What is Down’s Syndrome?

Down’s Syndrome occurs at the rate of around 1 in 700 to 1 in 900 live births worldwide. There are currently 30,000 people in the United Kingdom with Down’s Syndrome. Babies with Down’s Syndrome are born at the same rate into families from ALL social, economic and racial backgrounds and to parents of all ages.

Trisomy 21 Down’s Syndrome is the result of an additional chromosome 21 (Trisomy 21). What causes the presence of this additional chromosome is not yet known. About 94% of all people with Down’s Syndrome fall into this group. This type of Down’s Syndrome is always an accident of nature. It can happen to anyone and there is no known reason why it occurs. All your baby’s chromosomes have come from you and your partner, including the extra one. Your baby will be more like you and any other children you may have than anyone else.

Translocation This type of Down’s Syndrome occurs in about 3% of babies. In about half of the people who have Translocation Down’s Syndrome, the translocation is a one-off occurrence and does not mean that it will happen again in any future pregnancies.

Mosaicism This type of Down’s Syndrome is also rare – only about “2-3% of people with Down’s Syndrome fall into this category. In Mosiac Down’s Syndrome the cells with the extra 21 chromosome are mixed with other ‘normal’ cells. Only a certain percentage of the cells are affected.

What can you do to help your baby now?

Remember that your new baby is a baby first, and the Down’s Syndrome is second. Babies grow and develop with the help of their parents and so will your baby.

Treat your baby as normally as possible. Try to make him or her as much a part of your family as you would with any other child. Babies need all the love and care that their parents can give and your baby is no exception. As well as general care and feeding your baby will need to be talked to, played with and cuddled just like any other baby.

Are there likely to be any health problems?

People with Down’s Syndrome can be as healthy as anyone else.

Sometimes people with Down’s Syndrome are born with a hole in the heart but even at only a few months old surgery can correct this and they go on to lead a very active lives. Some are born with a hearing impairment and many seem to have “glue ear” because of small ear canals. This is normally picked up at an early age through routine check-ups; some may need the help of a digital hearing aid. Sometimes they are taught Makaton (sign language) to help them communicate. It is possible that a visual impairment is detected and they might need to wear glasses.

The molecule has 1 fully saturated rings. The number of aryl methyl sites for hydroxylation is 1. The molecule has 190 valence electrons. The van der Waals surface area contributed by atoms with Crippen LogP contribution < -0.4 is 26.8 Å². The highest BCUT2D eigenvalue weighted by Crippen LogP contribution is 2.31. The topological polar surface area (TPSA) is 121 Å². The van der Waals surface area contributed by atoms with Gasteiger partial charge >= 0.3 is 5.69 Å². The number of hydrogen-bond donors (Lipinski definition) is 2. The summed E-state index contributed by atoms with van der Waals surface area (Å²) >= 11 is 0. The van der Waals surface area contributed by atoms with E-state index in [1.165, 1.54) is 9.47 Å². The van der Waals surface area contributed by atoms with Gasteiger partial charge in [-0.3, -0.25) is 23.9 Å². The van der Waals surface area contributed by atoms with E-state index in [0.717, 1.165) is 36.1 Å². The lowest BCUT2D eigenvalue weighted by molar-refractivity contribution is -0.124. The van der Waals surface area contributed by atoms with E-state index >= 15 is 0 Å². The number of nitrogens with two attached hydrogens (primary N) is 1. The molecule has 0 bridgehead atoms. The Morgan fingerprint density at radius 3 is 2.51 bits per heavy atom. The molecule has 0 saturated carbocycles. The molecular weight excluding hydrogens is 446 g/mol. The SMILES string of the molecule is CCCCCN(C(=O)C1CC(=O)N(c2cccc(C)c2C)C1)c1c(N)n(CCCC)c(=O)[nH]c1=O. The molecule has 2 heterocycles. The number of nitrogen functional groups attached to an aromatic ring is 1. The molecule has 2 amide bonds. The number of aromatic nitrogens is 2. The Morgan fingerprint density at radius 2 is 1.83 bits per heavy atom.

Physical characteristics:

Facial features: A person with Down’s Syndrome’s face may be slightly broader with a flatter nasal bridge. Their eyes may appear to slant upward and have a small fold of skin on the inner corners called epicanthal folds. Their mouth may be small which might cause their tongue to appear large and poor muscle tone may cause the tongue to protrude. Their ears may be small, lower set on the head and tops may fold over.

Body: Babies with Down’s usually start out at average weight and length. As they grow individuals with Down’s Syndrome often fall behind their peers. People with Down’s Syndrome often have smaller hands and feet. The palm of their hands might have a single crease across it called a simian crease or a transverse palmar and the fifth finger may curve inward slightly.

What kind of life skills does a person with Down Syndrome have?

Babies with Down’s Syndrome are often given Physiotherapy; sometimes they are allocated an Occupational Therapist and can benefit hugely from Speech Therapy. In the Bexley borough you can be ask to be put on the waiting list for Portage and there is a weekly meeting for mums at the Toddy Tots playgroup, which is run by Bexley Mencap.

Children with Down’s Syndrome can be educated in many different ways. Most children with Down’s Syndrome attend a local playgroup and mainstream nursery. Some children with Down’s Syndrome attend mainstream primary schools and are given extra help from an allocated Teaching Assistant. Others may need to go to a special school for children with Special Educational Needs along with other children with disabilities.

Adults with Down’s Syndrome can live independently or in supported living housing. Others choose to live with their parents. Many individuals with Down’s Syndrome are capable of holding down a job, some work independently while others may need support in the workplace. Bexley Twofold help people with disabilities find work. Alternatively some adults with Down’s Syndrome prefer to attend day centres like Carlton Road or Smerdon where they can take part in activities such as gardening, arts and crafts, recreation and life skills. Some adults with Down’s Syndrome rely on parents and friends for transportation; some are able to use public transport independently. There are also opportunities of a college education for adults with Down’s Syndrome. North West Kent College have courses, which focus on life skills.